Notes From ‘Gilead’
Oh, ‘Gilead’. What an absolutely stunning read. This book, by Marilynne Robinson, was one of my favorite stories in a long while. Beautiful and sweetly sad, the novel is written as a letter from a dying father to his small son. The main character is a preacher, and his father was a preacher, and his father was as well.
Some of the most beautiful language in the entire book is also the most spiritual. Here, presented without comment, are a few of my favorite passages:
I have always liked the phrase “nursing a grudge,” because many people are tender of their resentments, as of the thing nearest their hearts.
I’ve heard of churches in the South that oblige people to make a public confession of their graver sins to the whole congregation. I think sometimes there might be an advantage in making people aware how worn and stale these old transgressions are. It might take some of the shine off them, for those who are tempted.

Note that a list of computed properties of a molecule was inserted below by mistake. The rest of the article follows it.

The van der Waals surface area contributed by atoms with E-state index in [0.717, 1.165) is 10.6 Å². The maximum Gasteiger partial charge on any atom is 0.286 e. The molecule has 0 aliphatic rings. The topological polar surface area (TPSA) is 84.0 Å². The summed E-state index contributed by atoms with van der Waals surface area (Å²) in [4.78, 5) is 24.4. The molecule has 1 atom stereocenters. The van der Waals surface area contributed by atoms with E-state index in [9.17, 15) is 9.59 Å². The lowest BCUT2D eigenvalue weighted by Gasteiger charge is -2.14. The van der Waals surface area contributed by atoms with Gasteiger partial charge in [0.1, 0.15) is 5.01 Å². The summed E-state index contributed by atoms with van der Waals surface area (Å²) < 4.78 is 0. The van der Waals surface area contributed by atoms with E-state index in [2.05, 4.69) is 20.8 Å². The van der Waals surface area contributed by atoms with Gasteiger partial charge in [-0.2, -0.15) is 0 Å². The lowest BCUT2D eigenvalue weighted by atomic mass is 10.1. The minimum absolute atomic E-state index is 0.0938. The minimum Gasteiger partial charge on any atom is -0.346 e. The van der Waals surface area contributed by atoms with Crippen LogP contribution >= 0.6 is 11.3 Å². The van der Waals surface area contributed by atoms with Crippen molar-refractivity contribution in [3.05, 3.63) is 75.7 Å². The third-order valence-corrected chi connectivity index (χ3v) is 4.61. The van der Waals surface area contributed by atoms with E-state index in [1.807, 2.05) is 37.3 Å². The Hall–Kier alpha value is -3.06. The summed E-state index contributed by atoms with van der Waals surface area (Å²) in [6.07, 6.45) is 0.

I think it is significant that the Fifth Commandment falls between those that have to do with proper worship of God and those that have to do with right conduct toward other people. I have always wondered if the Commandments should be read as occurring in order of importance. If that is correct, honoring your mother is more important than not committing murder. That seems remarkable, though I am open to the idea.
I blame the radio for sowing a good deal of confusion where theology is concerned. And television is worse. You can spend forty years teaching people to be awake to the fact of mystery and then some fellow with no more theological sense than a jackrabbit gets himself a radio ministry and all your work is forgotten. I do wonder where it will end.
If you want to inform yourselves as to the nature of hell, don’t hold your hand in a candle flame, just ponder the meanest, most desolate place in your soul.
If any of these resonate with you, give this book your time.